However, this will do little to alleviate the suffering of Spanish workers for, as Suzanne Daley pointed out in the New York Times recently: “In Spain, mortgage holders are personally liable for the full amount of their mortgages. Then penalty interest charges and tens of thousands of dollars in court fees are added at foreclosure. Bankruptcy is no answer, either – mortgage debt is excluded.”[2]

Such draconian legal provisions, condemning hundreds of thousands of the innocent unemployed to a lifetime of unrepayable debt to weigh down on them if they ever do secure a job in the future, leave the Spanish working class with no option but to fight.


The austerity programmes inflicted on Greece are now notorious – not only for their harshness, but also for the fact that they are worsening rather than improving Greece’s economic position.

We have reached a point where the policies adopted to resolve the eurozone debt crisis are causing more damage than whatever may have caused the problems in the first place. This is painfully obvious in Greece and increasingly so in Spain.

The troika of the International Monetary Fund, European Commission and European Central Bank is now demanding that Greece front-load austerity measures for 2013 on the grounds that the country is certain to miss the nominal deficit target for 2013. The Greek government had forecast a fall in gross domestic product of ‘only’ 3.8 percent, but the troika believes the fall in GDP is more likely to be of the order of 5 percent, according to the Greek newspaper Kathimerini. That would imply that Greece will miss the overall goal of a primary surplus (the surplus before the payment of interest on debt) next year.

Why is Greek GDP falling so fast contrary to what official forecasts have claimed? The global economic outlook might not help. But the Greek economy’s year-in, year-out annual shrinkage of a magnitude of 5 percent is caused primarily by the relentless pursuit of nominal deficit targets. If the economy misses the targets, more austerity is applied, which causes a continued fall in GDP, followed by another failure to meet the target. In other words, the troika is demanding policy action whose effect will be a further deterioration in the Greek economy, and thus a further deterioration in the debt ratio, which in turn requires further policy action of the same self-defeating kind.”[3]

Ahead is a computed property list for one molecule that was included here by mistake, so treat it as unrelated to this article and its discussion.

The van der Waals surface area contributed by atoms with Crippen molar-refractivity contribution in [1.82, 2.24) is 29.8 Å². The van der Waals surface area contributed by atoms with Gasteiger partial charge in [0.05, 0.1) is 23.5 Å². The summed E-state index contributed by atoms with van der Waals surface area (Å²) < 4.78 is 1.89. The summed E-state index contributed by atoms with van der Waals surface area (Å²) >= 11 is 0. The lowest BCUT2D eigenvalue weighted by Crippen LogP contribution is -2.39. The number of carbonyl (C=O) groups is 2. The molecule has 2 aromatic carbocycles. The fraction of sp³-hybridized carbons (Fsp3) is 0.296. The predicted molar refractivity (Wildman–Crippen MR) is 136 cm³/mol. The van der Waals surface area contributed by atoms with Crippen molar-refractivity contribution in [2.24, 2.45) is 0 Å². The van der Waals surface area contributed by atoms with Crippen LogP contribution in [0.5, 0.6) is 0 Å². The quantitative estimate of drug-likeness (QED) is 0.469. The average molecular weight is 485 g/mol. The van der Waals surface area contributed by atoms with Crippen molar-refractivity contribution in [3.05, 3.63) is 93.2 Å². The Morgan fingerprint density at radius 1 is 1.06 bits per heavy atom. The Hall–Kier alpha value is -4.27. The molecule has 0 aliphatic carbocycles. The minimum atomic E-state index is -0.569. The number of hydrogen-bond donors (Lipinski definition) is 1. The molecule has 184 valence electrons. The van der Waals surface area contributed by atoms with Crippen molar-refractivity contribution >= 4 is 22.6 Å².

While working-class and middle-class Greeks are expected to pay higher rates of tax while their wages, pensions and jobs are slashed, rich Greeks continue to evade tax – as do the rich everywhere. Recently, a respected Greek investigative journalist, Kostas Vexavanis, was threatened with imprisonment for breach of privacy laws when he published a list of Greeks holding Swiss bank accounts (such accounts being frequently implicated in tax-evasion exercises). Although the list had been made available to the Greek authorities several months earlier, no action had been taken.

Mr Papaconstantinou received a disc with the list of Greek depositors in 2010 from Christine Lagarde, who was then French finance minister, but did not instruct Greek financial police to carry out a full investigation. He said the list was later ‘mislaid’. Mr Venizelos also let the issue lapse after he took over as finance minister in 2011.”[4]

Two years later, much to the disgust of Greece’s foreign creditors, who are less understanding of the needs of rich Greeks given the losses they themselves are expected to suffer, “the only person charged with wrongdoing is Mr Vaxevanis”.[5] In the end, after an almighty outcry against the Greek bourgeoisie, the journalist in question was cleared in court.

Greece is being propelled back into the levels of economic backwardness that characterised it in the decades immediately following the second world war, when for a time the Greek bourgeoisie had to have resort to a fascist military junta to hold the masses in. Seeing that the workers are once more becoming uncontrollable, the bourgeoisie has been using a classic two-pronged approach to containing them.

On the one hand, it is facilitating the emergence of Syriza as an ‘alternative’ social-democratic party to bamboozle the masses and manipulate their ‘democratic’ choices, but, on the other hand, in case this strategy fails, it is helping to build up Greece’s main (but until recently quite insignificant) fascist party, Golden Dawn, by ensuring that the media give it generous publicity.